Ghosts of RwandaGhosts of Rwanda is a documentary that was produced with the aim of discussing the Rwandan genocide. The Rwandan genocide was a state-sponsored massacre which says the killing of more than 800000 innocent people. The executions were carried out by the Hutu extremists while the U.S and international community refused to intervene and prevent the massacre from going to such extreme. The genocide occurred due to various diplomatic, social and political failures by the state and therefore all converged and heated up the massacre. Ghosts of Rwanda was an interview with the key government officials, diplomats, soldiers and survivors of the Rwandan genocide. The people involved in this interview were those who were to take part in the peacekeeping as well as those who had survived the whole massacre. The diplomats had the intentions of building peace only to have their colleagues murdered. In contrast, the Tutsi survivors still had memories of how their friends and colleagues killed their friends and family during the massacre. The united nations had sent its peacemakers who were to intervene and stop the killings. Still, directives were given that theywere not to speak in anything that was happening around them and they had to look as things went from bad to worst. The documentary had representatives such as Canadian gen Romeo Dallaire, U.N secretary-general by then Kofi Annan, the former secretary of state’s Madeleine Albright, former U.N Secretary-General Boutros Boutros Ghali and the former national security adviser who is Anthony Lake. The documentary was hosted by a BBC journalist Fergal Keane who had travelled to Rwanda when the genocide was easing. In the interview, it was seen that Rwanda had little or no interest in the genocide, and therefore there were two problems at hand which were being addressed. The issues were tragedy itself and the indifference that was portrayed in the international community. The interview was meant to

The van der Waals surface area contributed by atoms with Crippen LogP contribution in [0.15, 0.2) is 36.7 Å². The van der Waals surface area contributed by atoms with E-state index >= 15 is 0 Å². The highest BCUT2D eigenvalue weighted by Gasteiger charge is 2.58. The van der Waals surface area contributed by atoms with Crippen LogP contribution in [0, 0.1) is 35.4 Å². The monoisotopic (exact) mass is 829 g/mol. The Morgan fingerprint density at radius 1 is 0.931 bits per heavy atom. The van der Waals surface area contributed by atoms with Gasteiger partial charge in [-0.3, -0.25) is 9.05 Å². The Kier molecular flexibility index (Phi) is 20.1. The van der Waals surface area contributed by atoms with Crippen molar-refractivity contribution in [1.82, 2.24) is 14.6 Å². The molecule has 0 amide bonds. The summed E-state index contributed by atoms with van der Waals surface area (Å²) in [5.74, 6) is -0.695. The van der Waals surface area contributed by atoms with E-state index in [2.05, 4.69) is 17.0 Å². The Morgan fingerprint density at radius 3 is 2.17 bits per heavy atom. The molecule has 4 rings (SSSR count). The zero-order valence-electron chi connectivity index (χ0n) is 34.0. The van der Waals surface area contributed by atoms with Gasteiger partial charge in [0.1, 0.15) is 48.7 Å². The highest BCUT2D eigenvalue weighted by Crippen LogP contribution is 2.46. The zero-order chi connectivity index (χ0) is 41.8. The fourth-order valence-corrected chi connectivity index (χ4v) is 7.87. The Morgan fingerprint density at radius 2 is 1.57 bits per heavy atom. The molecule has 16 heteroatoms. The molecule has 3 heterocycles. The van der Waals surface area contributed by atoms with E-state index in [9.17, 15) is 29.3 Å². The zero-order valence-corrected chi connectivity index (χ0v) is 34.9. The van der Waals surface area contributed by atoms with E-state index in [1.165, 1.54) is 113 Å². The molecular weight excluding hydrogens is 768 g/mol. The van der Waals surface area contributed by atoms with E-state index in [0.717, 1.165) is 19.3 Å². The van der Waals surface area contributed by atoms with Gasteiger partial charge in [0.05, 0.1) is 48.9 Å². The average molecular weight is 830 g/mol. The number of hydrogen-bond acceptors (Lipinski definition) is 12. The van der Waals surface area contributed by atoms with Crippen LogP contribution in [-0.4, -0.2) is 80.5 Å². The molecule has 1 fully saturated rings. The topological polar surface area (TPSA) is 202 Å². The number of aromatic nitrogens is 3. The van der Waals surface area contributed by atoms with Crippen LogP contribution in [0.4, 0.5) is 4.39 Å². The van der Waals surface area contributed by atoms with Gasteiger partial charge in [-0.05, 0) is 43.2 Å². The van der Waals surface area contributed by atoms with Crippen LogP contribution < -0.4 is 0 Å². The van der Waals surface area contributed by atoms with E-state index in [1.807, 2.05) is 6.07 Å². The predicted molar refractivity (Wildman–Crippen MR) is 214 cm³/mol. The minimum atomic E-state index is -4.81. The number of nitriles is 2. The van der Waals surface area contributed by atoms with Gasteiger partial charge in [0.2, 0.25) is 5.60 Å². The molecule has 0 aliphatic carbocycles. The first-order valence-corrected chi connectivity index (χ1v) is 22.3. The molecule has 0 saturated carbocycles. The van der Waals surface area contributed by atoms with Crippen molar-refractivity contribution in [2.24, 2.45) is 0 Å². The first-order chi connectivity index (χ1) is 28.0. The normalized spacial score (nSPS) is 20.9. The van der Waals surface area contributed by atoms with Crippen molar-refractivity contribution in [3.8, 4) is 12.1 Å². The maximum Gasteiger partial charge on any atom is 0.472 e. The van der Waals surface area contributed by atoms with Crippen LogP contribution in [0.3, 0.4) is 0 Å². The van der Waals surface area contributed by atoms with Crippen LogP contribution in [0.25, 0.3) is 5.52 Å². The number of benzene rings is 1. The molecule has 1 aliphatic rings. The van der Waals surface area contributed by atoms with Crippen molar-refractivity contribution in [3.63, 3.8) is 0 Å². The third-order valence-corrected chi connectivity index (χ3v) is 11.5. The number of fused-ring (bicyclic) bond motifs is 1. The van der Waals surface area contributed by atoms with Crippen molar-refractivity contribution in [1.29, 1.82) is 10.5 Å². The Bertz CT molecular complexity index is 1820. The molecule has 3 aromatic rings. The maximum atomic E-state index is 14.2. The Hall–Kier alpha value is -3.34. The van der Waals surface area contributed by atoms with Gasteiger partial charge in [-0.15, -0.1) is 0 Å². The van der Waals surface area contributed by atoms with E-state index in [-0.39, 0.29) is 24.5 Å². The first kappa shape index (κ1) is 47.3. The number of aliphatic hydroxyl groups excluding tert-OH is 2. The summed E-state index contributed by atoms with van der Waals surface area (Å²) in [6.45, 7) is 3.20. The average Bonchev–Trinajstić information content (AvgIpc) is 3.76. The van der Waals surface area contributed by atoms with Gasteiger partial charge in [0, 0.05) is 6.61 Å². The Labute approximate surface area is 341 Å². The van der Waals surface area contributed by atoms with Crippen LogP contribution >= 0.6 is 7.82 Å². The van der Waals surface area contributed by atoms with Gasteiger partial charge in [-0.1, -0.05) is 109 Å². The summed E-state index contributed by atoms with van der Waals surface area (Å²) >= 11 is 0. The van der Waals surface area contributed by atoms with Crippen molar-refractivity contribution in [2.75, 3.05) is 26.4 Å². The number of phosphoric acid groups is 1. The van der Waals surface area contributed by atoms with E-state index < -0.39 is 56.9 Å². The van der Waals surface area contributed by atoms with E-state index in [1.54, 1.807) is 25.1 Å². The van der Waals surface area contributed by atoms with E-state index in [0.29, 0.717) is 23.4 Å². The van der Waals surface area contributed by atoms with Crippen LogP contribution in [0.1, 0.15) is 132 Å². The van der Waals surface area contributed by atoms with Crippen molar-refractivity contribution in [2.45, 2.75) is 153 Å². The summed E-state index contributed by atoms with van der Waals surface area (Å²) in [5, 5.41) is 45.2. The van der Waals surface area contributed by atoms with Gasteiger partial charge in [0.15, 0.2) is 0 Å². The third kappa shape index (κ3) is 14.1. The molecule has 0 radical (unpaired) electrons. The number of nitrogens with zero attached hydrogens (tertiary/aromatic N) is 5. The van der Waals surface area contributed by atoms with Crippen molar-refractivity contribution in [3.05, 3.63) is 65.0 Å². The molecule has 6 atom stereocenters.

discuss how possible it was to control an occurrence of the same in other countries the U.N reputation had been damaged as it had failed to end the crisis in Bosnia and Somali.America had pulled out its soldiers and given directives that they had no interest in any fights that they did not know the cause. It was after the U.S had engaged in the peacekeeping event in Somali and Bosnia but failed terribly. Therefore, they decided not to be involved in Rwandan genocide issues as they also had no national interest in the country. Most of the humanitarians, states and institutions agreed not to be involved in trying to ease the Rwandan genocide as their presence was a threat to the people. The local and international agencies were a contributing factor as their absence, and the lack of international law resulted to the Hutus desire to eliminate the Tutsis as they were a small group and therefore had the most miniature representation.